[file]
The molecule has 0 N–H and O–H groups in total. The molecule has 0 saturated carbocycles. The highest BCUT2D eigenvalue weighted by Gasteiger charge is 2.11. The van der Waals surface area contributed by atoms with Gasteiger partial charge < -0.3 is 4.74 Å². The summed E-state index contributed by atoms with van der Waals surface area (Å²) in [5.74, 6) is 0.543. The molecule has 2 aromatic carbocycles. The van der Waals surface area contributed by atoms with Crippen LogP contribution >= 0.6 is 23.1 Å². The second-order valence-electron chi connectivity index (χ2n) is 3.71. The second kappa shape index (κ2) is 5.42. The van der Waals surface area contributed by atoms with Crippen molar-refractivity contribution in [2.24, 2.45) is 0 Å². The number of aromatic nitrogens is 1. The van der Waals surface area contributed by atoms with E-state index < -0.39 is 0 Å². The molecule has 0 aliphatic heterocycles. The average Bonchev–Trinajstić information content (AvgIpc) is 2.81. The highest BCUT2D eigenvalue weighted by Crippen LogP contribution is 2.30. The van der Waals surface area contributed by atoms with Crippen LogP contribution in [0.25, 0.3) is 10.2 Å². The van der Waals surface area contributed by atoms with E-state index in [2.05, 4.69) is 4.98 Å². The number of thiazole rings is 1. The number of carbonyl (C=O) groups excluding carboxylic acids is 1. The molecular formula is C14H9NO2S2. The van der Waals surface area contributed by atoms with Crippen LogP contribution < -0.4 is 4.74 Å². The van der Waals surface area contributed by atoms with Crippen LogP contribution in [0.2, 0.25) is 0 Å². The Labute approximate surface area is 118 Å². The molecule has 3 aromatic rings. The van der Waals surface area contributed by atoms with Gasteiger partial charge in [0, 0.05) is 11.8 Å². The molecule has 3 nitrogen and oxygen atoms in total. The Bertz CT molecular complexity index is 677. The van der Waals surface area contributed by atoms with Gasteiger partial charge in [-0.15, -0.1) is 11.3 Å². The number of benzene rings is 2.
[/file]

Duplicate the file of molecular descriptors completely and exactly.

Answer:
The molecule has 0 N–H and O–H groups in total. The molecule has 0 saturated carbocycles. The highest BCUT2D eigenvalue weighted by Gasteiger charge is 2.11. The van der Waals surface area contributed by atoms with Gasteiger partial charge < -0.3 is 4.74 Å². The summed E-state index contributed by atoms with van der Waals surface area (Å²) in [5.74, 6) is 0.543. The molecule has 2 aromatic carbocycles. The van der Waals surface area contributed by atoms with Crippen LogP contribution >= 0.6 is 23.1 Å². The second-order valence-electron chi connectivity index (χ2n) is 3.71. The second kappa shape index (κ2) is 5.42. The van der Waals surface area contributed by atoms with Crippen molar-refractivity contribution in [2.24, 2.45) is 0 Å². The number of aromatic nitrogens is 1. The van der Waals surface area contributed by atoms with E-state index < -0.39 is 0 Å². The molecule has 0 aliphatic heterocycles. The average Bonchev–Trinajstić information content (AvgIpc) is 2.81. The highest BCUT2D eigenvalue weighted by Crippen LogP contribution is 2.30. The van der Waals surface area contributed by atoms with Crippen LogP contribution in [0.25, 0.3) is 10.2 Å². The van der Waals surface area contributed by atoms with E-state index in [2.05, 4.69) is 4.98 Å². The number of thiazole rings is 1. The number of carbonyl (C=O) groups excluding carboxylic acids is 1. The molecular formula is C14H9NO2S2. The van der Waals surface area contributed by atoms with Crippen LogP contribution < -0.4 is 4.74 Å². The van der Waals surface area contributed by atoms with Crippen LogP contribution in [0.2, 0.25) is 0 Å². The Labute approximate surface area is 118 Å². The molecule has 3 aromatic rings. The van der Waals surface area contributed by atoms with Gasteiger partial charge in [0, 0.05) is 11.8 Å². The molecule has 3 nitrogen and oxygen atoms in total. The Bertz CT molecular complexity index is 677. The van der Waals surface area contributed by atoms with Gasteiger partial charge in [-0.15, -0.1) is 11.3 Å². The number of benzene rings is 2.